Milwaukee

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Milwaukee is the largest city in the state of Wisconsin. Milwaukee is also the 31st largest city in the United States. The city is the county seat of Milwaukee County. It is on the southwestern shore of Lake Michigan, and is about 90 miles (145 kilometers) north of Chicago. As of 2009, about 604,133 people lived in Milwaukee.[1] Part of Milwaukee is in Washington County. Tom Barrett has been the mayor since 2004.

Milwaukee, Wisconsin, was ranked as the 2nd best city in America, after Boston.

The city got its name from the Indian word "millioke", which is thought to mean "the good land" or "gathering place by the water".[2]


Geography[3][change | change source]

Aerial view from the north – the Menomonee River, Kinnickinnic River, and Milwaukee River are visible in the foreground; Wind Point in the background. Milwaukee lies along the shores and bluffs of Lake Michigan at the confluence of three rivers: the Menomonee, the Kinnickinnic, and the Milwaukee. Smaller rivers, such as the Root River and Lincoln Creek, also flow through the city.

Milwaukee's terrain is sculpted by the glacier path and includes steep bluffs along Lake Michigan that begin about a mile (1.6 km) north of downtown. In addition, 30 miles (48 km) southwest of Milwaukee is the Kettle Moraine and lake country that provides an industrial landscape combined with inland lakes.

According to the United States Census Bureau, the city has a total area of 96.80 square miles (250.71 km2), of which, 96.12 square miles (248.95 km2) is land and 0.68 square miles (1.76 km2) is water. The city is overwhelmingly (99.89% of its area) in Milwaukee County, but there are two tiny unpopulated parts of it that extend into neighboring counties. The part in Washington County is bordered by the southeast corner of Germantown, while the part in Waukesha County is bordered by the southeast corner of Menomonee Falls, north of the village of Butler. Both were annexations done for industrial concerns, with the Waukesha County portion containing a Cargill plant for Ambrosia Chocolate, and the Washington County portion containing a Waste Management facility.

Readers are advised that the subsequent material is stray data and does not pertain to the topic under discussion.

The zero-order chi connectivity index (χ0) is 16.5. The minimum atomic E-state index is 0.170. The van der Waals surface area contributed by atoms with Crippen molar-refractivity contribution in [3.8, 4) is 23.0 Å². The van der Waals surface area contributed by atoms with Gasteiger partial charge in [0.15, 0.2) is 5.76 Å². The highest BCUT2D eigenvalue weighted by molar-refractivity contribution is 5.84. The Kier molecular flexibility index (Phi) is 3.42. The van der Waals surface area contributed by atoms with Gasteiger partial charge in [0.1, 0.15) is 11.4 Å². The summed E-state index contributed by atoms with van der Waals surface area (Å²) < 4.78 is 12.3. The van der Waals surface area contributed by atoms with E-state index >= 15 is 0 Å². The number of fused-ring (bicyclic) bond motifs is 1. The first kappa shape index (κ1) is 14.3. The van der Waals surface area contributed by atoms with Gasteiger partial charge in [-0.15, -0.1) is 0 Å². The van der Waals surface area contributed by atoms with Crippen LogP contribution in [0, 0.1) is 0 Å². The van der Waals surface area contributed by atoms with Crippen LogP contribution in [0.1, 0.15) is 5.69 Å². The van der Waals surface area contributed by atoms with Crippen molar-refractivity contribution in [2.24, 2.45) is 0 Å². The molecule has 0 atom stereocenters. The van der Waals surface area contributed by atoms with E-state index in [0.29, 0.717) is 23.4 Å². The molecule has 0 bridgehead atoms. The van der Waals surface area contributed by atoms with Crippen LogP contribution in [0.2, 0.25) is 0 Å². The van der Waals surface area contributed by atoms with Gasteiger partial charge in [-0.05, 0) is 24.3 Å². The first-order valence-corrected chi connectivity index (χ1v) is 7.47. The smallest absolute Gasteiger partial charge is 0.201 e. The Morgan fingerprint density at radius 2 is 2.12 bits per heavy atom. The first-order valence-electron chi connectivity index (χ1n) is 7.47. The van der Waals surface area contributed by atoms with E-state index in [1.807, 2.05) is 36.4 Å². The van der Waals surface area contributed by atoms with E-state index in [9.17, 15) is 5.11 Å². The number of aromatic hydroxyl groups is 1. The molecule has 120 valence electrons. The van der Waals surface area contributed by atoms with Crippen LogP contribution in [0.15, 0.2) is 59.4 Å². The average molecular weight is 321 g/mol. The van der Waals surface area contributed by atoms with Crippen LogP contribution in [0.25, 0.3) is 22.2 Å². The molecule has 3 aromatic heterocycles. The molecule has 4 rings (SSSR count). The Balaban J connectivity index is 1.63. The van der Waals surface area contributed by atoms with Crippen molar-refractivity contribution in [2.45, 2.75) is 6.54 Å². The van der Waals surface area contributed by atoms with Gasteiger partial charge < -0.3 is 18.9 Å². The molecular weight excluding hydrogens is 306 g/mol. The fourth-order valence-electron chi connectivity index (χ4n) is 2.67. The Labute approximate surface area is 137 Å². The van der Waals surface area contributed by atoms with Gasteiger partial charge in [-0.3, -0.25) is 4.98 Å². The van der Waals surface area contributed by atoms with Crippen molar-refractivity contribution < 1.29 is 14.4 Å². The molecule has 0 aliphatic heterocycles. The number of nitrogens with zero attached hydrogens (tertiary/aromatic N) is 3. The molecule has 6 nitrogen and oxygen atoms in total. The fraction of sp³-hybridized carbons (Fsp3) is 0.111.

Cityscape[change | change source]

Downtown Milwaukee from E. State St., 2008. Yankee Hill Apartments are near left, Cathedral of St. John the Evangelist near left-center, the Pfister Hotel right-center, and Milwaukee City Hall far right. Downtown Milwaukee from the Milwaukee River